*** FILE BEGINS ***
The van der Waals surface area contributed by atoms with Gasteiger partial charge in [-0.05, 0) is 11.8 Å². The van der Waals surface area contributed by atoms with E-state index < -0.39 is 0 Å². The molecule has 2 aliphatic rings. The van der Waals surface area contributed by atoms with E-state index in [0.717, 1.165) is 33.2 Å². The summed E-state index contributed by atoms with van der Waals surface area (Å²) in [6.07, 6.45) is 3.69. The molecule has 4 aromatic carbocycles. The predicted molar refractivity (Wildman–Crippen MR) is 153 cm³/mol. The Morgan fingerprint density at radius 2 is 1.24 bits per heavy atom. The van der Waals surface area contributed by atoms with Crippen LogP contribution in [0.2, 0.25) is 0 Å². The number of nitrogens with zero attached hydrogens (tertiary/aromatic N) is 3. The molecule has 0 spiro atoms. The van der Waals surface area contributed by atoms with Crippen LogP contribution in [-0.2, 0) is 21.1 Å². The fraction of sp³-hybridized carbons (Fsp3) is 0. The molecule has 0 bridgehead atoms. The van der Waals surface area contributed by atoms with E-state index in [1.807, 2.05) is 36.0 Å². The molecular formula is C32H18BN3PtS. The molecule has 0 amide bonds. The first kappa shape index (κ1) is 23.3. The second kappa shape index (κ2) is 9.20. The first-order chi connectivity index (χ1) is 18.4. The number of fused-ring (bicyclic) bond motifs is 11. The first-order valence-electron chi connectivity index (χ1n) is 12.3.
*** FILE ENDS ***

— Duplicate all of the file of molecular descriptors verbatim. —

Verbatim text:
The van der Waals surface area contributed by atoms with Gasteiger partial charge in [-0.05, 0) is 11.8 Å². The van der Waals surface area contributed by atoms with E-state index < -0.39 is 0 Å². The molecule has 2 aliphatic rings. The van der Waals surface area contributed by atoms with E-state index in [0.717, 1.165) is 33.2 Å². The summed E-state index contributed by atoms with van der Waals surface area (Å²) in [6.07, 6.45) is 3.69. The molecule has 4 aromatic carbocycles. The predicted molar refractivity (Wildman–Crippen MR) is 153 cm³/mol. The Morgan fingerprint density at radius 2 is 1.24 bits per heavy atom. The van der Waals surface area contributed by atoms with Crippen LogP contribution in [0.2, 0.25) is 0 Å². The number of nitrogens with zero attached hydrogens (tertiary/aromatic N) is 3. The molecule has 0 spiro atoms. The van der Waals surface area contributed by atoms with Crippen LogP contribution in [-0.2, 0) is 21.1 Å². The fraction of sp³-hybridized carbons (Fsp3) is 0. The molecule has 0 bridgehead atoms. The van der Waals surface area contributed by atoms with E-state index in [1.807, 2.05) is 36.0 Å². The molecular formula is C32H18BN3PtS. The molecule has 0 amide bonds. The first kappa shape index (κ1) is 23.3. The second kappa shape index (κ2) is 9.20. The first-order chi connectivity index (χ1) is 18.4. The number of fused-ring (bicyclic) bond motifs is 11. The first-order valence-electron chi connectivity index (χ1n) is 12.3.